We do not engage in violence or threats of violence in this space.

We get explicit consent before interacting physically, or using others’ belongings.

We affirm that consent is not just the absence of a “no,” but the presence of a “yes.”

I acknowledge that different people in our community have different vulnerabilities to police or hospital interaction, due to their race, documentation status, immigration status, gender, economic situation, age, criminal justice or medical history, and experience with police violence.

I will not use substances inside this space that may attract the attention of police and risk harm to our community.

In the event that a person is harmed, it is their discretion to involve the police or not. The decision to call an ambulance is also theirs.  This does not apply when someone is unconscious, their life is in immediate danger, or they are otherwise incapable of consenting.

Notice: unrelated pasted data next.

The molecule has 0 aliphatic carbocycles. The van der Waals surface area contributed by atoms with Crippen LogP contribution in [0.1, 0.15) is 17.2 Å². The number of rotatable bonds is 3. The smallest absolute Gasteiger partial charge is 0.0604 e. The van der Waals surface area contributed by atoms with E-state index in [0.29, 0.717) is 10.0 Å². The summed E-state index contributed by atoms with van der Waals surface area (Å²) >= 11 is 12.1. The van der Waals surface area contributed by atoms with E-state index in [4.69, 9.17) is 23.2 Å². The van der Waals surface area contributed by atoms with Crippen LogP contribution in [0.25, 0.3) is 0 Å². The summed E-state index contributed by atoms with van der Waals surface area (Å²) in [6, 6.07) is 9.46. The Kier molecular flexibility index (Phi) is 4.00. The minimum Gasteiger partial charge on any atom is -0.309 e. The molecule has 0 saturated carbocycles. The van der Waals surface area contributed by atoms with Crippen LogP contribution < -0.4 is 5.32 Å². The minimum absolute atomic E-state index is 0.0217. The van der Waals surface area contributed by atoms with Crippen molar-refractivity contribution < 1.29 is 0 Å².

We respect everyone’s names, preferred gender pronouns, and expressed identities.  We make no assumptions about someone’s race, gender, age or class identity based on their appearance. We also understand that no one is required to share information about their identities.

We commit to ongoing awareness of our prejudices, the structures of oppression that affect our personal experiences, and our privileges (by virtue of being white, male, cis-gendered, able-bodied, a U.S. citizen, wealthy, and/or straight, among other identities) in this society.

We recognize that certain behavior—such as shouting someone down in a meeting or trivializing oppression—can be triggering for survivors of sexual assault and/or those who have been on the receiving end of different and multiple forms of  oppression.

We speak only for ourselves, and commit to hearing each other and creating opportunities for all voices to be heard, especially those that have been historically marginalized or silenced.


We accept a shared responsibility to hold one another and ourselves accountable to these agreements.  If we feel that an agreement is not being respected, we will express that concern without violence, judgment, or assumption of intent by others.